To do this, we have to bring a sense of urgency to the financial planning process.

Bob Veres, esteemed US financial planning commentator and one of the keynote speakers at this year’s BACK2Y conference, says in his book, The New Profession:

“Most people – including your clients – have no idea what they want out of their one precious life. They’re sleepwalking through their existence, with nobody to wake them up and tell them that every minute is important. Granted, people come to you thinking they want investment help. But what they really want is a better life, and permission to live a better life from somebody willing to tell them what they need to do to get and keep that life.”

This is our job. We have to remind people that life is not a rehearsal.

So, if you want to demonstrate value, never forget: this is where your value is. It is not in financial products or investments. These are just tools that you use, from time to time to get the job done. Do not let the focus become the tools; keep it on where it belongs – on your client’s life.

Paul Armson is creator of the Inspiring Advisers Lifestyle Financial Planning Online Coaching Programme and co-founder of Life Centered Planners

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Comments

There are 4 comments at the moment, we would love to hear your opinion too.

  1. Great article – and so true. I am on the verge of retirement, and have been introducing my longstanding clients to the new and younger advisers who will be looking after them into the future. These colleagues are noticing how much clients value that it is not just the investments or even the tax strategies that they value. It is that they have relied on me to ‘organise’ them and their finances, and the fact that it is PLANNED.

  2. Spot on ND. Not all but too many advisers look after themselves first rather than putting Clients front and centre.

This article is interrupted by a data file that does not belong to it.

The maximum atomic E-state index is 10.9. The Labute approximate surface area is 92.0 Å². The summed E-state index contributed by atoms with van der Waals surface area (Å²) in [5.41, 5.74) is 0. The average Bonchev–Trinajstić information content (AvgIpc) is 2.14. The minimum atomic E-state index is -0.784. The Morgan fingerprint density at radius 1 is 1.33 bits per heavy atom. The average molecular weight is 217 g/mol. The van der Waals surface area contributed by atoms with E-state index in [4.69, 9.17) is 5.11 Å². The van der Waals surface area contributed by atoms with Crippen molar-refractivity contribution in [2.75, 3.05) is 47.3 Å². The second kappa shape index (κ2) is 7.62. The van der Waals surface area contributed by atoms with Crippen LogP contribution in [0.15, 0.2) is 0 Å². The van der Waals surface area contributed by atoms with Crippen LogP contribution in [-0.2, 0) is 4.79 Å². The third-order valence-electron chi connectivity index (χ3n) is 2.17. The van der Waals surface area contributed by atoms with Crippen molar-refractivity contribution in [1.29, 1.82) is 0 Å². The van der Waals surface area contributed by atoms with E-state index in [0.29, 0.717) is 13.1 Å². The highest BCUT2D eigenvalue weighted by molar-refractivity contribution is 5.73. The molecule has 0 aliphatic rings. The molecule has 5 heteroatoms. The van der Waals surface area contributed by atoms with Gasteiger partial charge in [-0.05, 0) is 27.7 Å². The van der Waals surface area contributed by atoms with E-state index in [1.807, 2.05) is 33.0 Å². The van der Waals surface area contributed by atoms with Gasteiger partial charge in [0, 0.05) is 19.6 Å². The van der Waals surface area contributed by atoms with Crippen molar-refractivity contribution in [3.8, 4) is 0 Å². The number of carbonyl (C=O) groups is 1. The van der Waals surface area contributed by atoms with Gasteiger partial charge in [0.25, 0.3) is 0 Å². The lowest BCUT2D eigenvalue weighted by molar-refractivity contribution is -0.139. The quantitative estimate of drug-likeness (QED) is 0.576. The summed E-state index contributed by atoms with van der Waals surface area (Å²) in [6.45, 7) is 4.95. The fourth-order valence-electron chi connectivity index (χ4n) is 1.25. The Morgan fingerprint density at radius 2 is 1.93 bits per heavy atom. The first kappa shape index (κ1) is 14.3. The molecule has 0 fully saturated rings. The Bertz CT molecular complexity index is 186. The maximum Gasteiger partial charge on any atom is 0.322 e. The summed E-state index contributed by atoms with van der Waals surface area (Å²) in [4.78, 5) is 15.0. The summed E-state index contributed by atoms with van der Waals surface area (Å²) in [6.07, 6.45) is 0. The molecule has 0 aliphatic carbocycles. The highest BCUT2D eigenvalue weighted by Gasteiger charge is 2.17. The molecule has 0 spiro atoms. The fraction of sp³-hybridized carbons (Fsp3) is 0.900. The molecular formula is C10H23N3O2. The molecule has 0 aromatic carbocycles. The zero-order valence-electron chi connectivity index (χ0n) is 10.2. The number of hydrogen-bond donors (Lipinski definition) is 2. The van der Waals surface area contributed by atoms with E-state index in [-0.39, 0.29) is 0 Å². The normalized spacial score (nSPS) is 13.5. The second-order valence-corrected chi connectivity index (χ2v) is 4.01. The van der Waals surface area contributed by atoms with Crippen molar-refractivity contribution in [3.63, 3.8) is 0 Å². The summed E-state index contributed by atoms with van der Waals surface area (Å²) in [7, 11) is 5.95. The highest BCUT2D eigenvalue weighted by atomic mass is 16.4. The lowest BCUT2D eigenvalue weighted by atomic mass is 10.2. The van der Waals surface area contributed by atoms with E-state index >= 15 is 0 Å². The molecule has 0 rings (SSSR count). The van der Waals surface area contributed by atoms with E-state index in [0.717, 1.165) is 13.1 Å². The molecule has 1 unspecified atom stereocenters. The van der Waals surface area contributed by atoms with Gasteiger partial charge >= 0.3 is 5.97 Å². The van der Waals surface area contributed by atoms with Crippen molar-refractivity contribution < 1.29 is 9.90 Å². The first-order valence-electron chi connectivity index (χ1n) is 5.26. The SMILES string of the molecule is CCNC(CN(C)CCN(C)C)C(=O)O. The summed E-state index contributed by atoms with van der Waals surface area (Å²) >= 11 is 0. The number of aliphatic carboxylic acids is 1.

Many, do not want advice that consists of choices, they want to be told the correct ‘choice’.
    As far as ‘fee only’ is concerned, ask ex-Towry advisers how that worked? ‘Fee only’ is great for those with £1M plus and ‘in their eyes’ not so great for the ‘middle of the road’ Clients. IMHO

  3. Oh! And regulation and daft legislation aren’t challenges?
    “….helping them have the clarity and peace of mind of knowing where they are heading financially”.

    Is all very touch feeling and if I may say pretty meaningless. You lose them money and no matter how touchy feely you are you can kiss those clients goodbye.

    All this is just teeing up an excuse for those who are unable or just can’t manage money.

  4. Valid point about making the investment performance the focus of the review process, in these days of outsourcing fund management and risk controlled/targeted solutions, there is little that the adviser can claim credit for worthy of such high fees, unless serious financial planning is at the heart of their service.

    My client relationships are entirely focused on their lives and objectives, I am sure none are too bothered about MiFID11 disclosures as they get what they are paying for, and know that they can contact me at any time for advice, however trivial.

    As regards new clients, they are always referred, and I will not take them on unless I can add some real value, then agree what I will be paid.

    I have seen some commentary as to whether percentage based advisers should benefit in a rising market, you only have to look at regulatory, compensation and PI cover increases to suggest that this is not free money,and must come from somewhere, so if costs go up 10% then so must fees/fund based to stay in business.